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Nelson v. Great Atlantic and Pacific Tea Co.

Decided: January 9, 1958.


Clapp, Jayne and Schettino. The opinion of the court was delivered by Schettino, J.A.D. Jayne, J.A.D. (dissenting).


Appeal is from a judgment of involuntary dismissal granted by the Law Division of this court on respondent's motion after plaintiffs' opening statements to the jury. The appeal does not involve defendant Tamburelli, since plaintiffs conceded that the damages sought did not arise from any fault of this defendant and plaintiffs agreed to a dismissal of the suit against Tamburelli.

The action is for personal injuries suffered by plaintiff Fay Nelson, necessitating considerable medical treatment, including 11 days of hospitalization with traction, a cast and a special kind of corset. Plaintiff Leo Nelson, husband, seeks compensation for his expenses and loss of consortium.

We recite the history of this case. On Thursday evening November 18, 1954, at about 8:00 or 8:30 P.M., plaintiff, Fay Nelson, walked to the premises of the respondent to make certain purchases. The outside premises of respondent

consist of a large parking area and a sidewalk around the building. Respondent had installed flood lights on the side of the building to light the area for safety of customers when it was open for business in the evening. Mrs. Nelson, while on the respondent's premises, tripped and fell in the parking area at or near the sidewalk. The area where Mrs. Nelson fell was dark, the lights were out, and had been out for approximately a week. Mrs. Nelson knew her foot struck something but she did not know exactly what the object was because of the darkness.

After plaintiffs' original opening to the jury, respondent made a motion stating that plaintiffs had failed to set forth a cause of action, in that plaintiff wife did not know upon what she had tripped or fallen and that the opening failed to set forth or allege any negligence on the part of respondent and, if anything, that there had been an assumption of risk under the law, since she continued to walk with the lights out, and that respondent had no notice that the lights were out. The court and plaintiffs' counsel engaged in discussion as to the location of the place where the fall had occurred and the duty which the defendant owed to anyone in the area. The court then permitted plaintiffs' counsel to reopen to the jury.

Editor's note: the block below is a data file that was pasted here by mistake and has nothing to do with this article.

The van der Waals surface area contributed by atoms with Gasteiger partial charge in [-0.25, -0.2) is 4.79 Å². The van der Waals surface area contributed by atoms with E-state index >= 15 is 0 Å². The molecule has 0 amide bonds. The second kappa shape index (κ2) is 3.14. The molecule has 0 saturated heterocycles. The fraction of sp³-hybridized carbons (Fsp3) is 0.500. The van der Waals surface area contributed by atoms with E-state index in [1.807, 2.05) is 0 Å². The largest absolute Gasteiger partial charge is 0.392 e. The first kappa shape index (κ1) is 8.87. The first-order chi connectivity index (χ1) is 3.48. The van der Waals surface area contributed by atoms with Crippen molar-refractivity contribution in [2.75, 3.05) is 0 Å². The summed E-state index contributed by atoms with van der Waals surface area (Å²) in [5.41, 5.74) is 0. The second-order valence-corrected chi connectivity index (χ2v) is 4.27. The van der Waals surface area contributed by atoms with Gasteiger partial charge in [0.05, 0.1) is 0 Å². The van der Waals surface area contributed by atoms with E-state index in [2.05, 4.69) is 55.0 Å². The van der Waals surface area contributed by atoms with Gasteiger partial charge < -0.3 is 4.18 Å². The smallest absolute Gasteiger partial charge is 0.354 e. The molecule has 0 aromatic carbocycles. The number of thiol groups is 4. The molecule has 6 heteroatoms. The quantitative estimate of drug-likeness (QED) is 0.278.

In the reopening plaintiffs' counsel made it clear that Mrs. Nelson fell on the premises leased by respondent near the sidewalk which surrounded the building and that the lights were out and had been out for almost a week. Respondent's counsel renewed his motion for involuntary dismissal on the theory that there was no law requiring respondent to keep the sidewalk and premises around the building lit. Plaintiffs urged the theory that where a person voluntarily undertakes to perform an act resulting in reliance by another person, followed by an arbitrary discontinuance of such act, there is an entrapment which constitutes negligence. Plaintiffs also stated that they would show that the lights in question were normally on illuminating the area for respondent's customers, that the lights had been out for about a week, that respondent had notice of this condition, and

that Mrs. Nelson had upon many occasions in the past shopped in the evening at respondent's store.

In granting the motion for an involuntary dismissal the trial court concluded:

"The opening does not indicate that the plaintiff was an invitee at the place where she fell. Neither the opening nor the subsequent argument indicates that she was an invitee at the position or place where she fell. The case is based on negligence, and since the opening does not indicate that she was an invitee, and the defendant is only liable for negligence to invitees and not to licensees, there is no liability on negligence. The opening does not set forth a cause of action. The opening indicates that the plaintiff tripped and fell on some object. There is no indication from the opening as to what the object is that caused her to fall or caused her to trip. There is no indication as to how long the object had been there."

Respondent concedes that a summary disposition of plaintiffs' case on the opening is an extraordinary measure and that such disposition should not be made unless the facts are undisputed and the law involved is clear. Ross v. Orr , 3 N.J. 277, 284 (1949); ...

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